We have taken similar considerations into account with our other Greening our City grant tree planting projects which are taking place throughout the Local Government Area under Council’s Green Grid and Cooling the City strategic plans, with all designs working to complement any existing greenery in the area.

Tree growth rate and expected size at full maturity may differ from the species information that you find on the Internet. We have calculated this tree height according to our local environment and soil conditions to give you an indication of what size we anticipate the trees to reach at full maturity.

How we're supporting the growth of the trees

We're dedicated to implementing sustainable planting practices wherever possible. We've been listening to community feedback and are planting these trees with Waterwell plant collars to help keep lawns clean and make it easier for you when mowing your lawn.

These collars retain moisture at the tree roots, help concentrate mulch and fertiliser on the plant and reduce the amount of watering maintenance required.

The plant collar creates a neat finish when we've completed the planting and will help you easily mow your lawn around your growing tree.

The Waterwell plant collars are reusable and made from recycled UV stabilised plastic.

Benefits of Trees

You may be asking why we’re planting more trees around the Local Government area. More trees mean more shade, cleaner air and more beautiful places to live. But there are many other reasons why planting trees is one of the best actions in creating a legacy of livable cities.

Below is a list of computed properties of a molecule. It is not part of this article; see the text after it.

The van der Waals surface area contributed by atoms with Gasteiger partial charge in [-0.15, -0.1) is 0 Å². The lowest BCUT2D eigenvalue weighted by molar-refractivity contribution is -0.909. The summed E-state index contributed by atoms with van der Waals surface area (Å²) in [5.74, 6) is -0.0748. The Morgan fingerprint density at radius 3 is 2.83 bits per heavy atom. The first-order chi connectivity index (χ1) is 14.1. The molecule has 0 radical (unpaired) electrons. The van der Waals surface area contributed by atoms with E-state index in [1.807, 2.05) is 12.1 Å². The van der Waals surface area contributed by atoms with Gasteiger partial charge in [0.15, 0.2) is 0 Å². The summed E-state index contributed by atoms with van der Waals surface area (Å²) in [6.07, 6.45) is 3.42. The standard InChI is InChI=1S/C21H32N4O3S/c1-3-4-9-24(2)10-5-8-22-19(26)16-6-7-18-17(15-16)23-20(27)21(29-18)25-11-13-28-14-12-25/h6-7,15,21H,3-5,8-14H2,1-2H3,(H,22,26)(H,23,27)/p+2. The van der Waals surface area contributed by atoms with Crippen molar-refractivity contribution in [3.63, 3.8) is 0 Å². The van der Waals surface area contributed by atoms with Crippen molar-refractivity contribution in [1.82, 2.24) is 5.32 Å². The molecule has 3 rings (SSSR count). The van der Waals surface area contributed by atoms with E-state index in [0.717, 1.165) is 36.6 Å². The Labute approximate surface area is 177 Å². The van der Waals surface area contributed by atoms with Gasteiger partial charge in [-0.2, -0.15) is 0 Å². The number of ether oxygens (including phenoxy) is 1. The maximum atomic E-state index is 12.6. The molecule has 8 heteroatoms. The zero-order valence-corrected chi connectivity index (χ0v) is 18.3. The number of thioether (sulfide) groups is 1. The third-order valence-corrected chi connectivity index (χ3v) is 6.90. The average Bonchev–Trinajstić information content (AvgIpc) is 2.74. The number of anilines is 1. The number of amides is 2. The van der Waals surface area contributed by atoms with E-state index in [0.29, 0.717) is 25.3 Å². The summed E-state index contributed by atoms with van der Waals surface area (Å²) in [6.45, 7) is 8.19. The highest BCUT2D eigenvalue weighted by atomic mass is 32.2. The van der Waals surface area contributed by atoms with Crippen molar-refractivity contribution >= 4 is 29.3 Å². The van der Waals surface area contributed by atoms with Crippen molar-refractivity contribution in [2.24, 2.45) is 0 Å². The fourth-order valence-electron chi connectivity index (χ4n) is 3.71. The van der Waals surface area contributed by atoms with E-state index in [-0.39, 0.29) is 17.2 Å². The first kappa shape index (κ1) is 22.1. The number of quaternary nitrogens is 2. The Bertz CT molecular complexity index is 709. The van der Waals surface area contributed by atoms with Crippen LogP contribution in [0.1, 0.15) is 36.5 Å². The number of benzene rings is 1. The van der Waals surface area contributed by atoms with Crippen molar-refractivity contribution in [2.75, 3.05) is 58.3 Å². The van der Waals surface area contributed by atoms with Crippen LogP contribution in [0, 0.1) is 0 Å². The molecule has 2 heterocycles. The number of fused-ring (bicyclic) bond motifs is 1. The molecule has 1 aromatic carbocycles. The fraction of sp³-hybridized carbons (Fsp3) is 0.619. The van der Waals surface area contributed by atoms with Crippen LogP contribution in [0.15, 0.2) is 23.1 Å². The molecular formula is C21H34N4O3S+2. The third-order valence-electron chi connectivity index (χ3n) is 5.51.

Planting trees has several benefits, including: 1. Trees absorb carbon dioxide from our atmosphere while producing the oxygen we breathe. 2. A 5% increase in tree canopy can lower daytime temperatures by 2.3 degrees Celsius. 3. For every 5% of urban tree
Evapotranspiration is a benefit of planting trees. It involves precipitation, evaporation and transpiration.

What is evapotranspiration?

Plants absorb water from the soil through their roots. The water is later released into the atmosphere as vapour via the surface of their leaves. This process is known as "transpiration".

Water also evaporates directly into the atmosphere from the soil surrounding the plant, including any water droplets on the stem and leaves.

Scientists refer to the combination of these processes as "evapotranspiration".

About Heat

On a clear summer day with air temperatures of 30 degrees Celsius, surface temperatures of commonly found ground covers can be much, much hotter!

This is how hot some of these ground covers can get on a typical Australian summer day:

  • Black asphalt: 50-60 degrees Celsius
  • Light-coloured concrete: 45-55 degrees Celsius
  • Bare soil: 60-70 degrees Celsius
  • Green grass: 35-40 degrees Celsius

Tree shade can reduce surface temperatures of hard surfaces by 20 degrees Celsius or more.

Thermal images taken during January 2017’s heatwave show the impact of urban heat islands in Melbourne. Taken by an Elizabeth Street heat camera opposite Queen Victoria Market. Photograph: City of Melbourne.

Thermal images taken during January 2017’s heatwave show the impact of urban heat islands in Melbourne. Taken by an Elizabeth Street heat camera opposite Queen Victoria Market. Photograph: City of Melbourne.